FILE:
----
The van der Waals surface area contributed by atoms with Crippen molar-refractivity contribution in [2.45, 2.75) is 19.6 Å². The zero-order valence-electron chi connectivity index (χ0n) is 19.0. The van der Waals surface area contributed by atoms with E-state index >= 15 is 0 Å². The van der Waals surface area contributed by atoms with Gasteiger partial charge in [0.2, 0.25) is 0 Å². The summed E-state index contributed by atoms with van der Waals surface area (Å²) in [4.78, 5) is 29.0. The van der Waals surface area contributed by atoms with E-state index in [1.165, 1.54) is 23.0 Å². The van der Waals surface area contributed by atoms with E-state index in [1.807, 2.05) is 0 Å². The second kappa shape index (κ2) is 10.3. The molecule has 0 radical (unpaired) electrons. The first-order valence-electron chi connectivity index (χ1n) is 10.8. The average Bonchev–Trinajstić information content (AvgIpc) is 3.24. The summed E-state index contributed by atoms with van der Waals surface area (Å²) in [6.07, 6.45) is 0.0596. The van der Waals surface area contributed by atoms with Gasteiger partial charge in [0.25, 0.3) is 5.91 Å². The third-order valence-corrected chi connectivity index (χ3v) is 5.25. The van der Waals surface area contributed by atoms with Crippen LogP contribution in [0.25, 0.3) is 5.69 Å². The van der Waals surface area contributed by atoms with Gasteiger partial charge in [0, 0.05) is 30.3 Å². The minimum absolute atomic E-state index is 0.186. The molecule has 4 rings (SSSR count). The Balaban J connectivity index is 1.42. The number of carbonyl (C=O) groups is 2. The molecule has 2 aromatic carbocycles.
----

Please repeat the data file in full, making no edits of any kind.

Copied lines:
The van der Waals surface area contributed by atoms with Crippen molar-refractivity contribution in [2.45, 2.75) is 19.6 Å². The zero-order valence-electron chi connectivity index (χ0n) is 19.0. The van der Waals surface area contributed by atoms with E-state index >= 15 is 0 Å². The van der Waals surface area contributed by atoms with Gasteiger partial charge in [0.2, 0.25) is 0 Å². The summed E-state index contributed by atoms with van der Waals surface area (Å²) in [4.78, 5) is 29.0. The van der Waals surface area contributed by atoms with E-state index in [1.165, 1.54) is 23.0 Å². The van der Waals surface area contributed by atoms with E-state index in [1.807, 2.05) is 0 Å². The second kappa shape index (κ2) is 10.3. The molecule has 0 radical (unpaired) electrons. The first-order valence-electron chi connectivity index (χ1n) is 10.8. The average Bonchev–Trinajstić information content (AvgIpc) is 3.24. The summed E-state index contributed by atoms with van der Waals surface area (Å²) in [6.07, 6.45) is 0.0596. The van der Waals surface area contributed by atoms with Gasteiger partial charge in [0.25, 0.3) is 5.91 Å². The third-order valence-corrected chi connectivity index (χ3v) is 5.25. The van der Waals surface area contributed by atoms with Crippen LogP contribution in [0.25, 0.3) is 5.69 Å². The van der Waals surface area contributed by atoms with Gasteiger partial charge in [0, 0.05) is 30.3 Å². The minimum absolute atomic E-state index is 0.186. The molecule has 4 rings (SSSR count). The Balaban J connectivity index is 1.42. The number of carbonyl (C=O) groups is 2. The molecule has 2 aromatic carbocycles.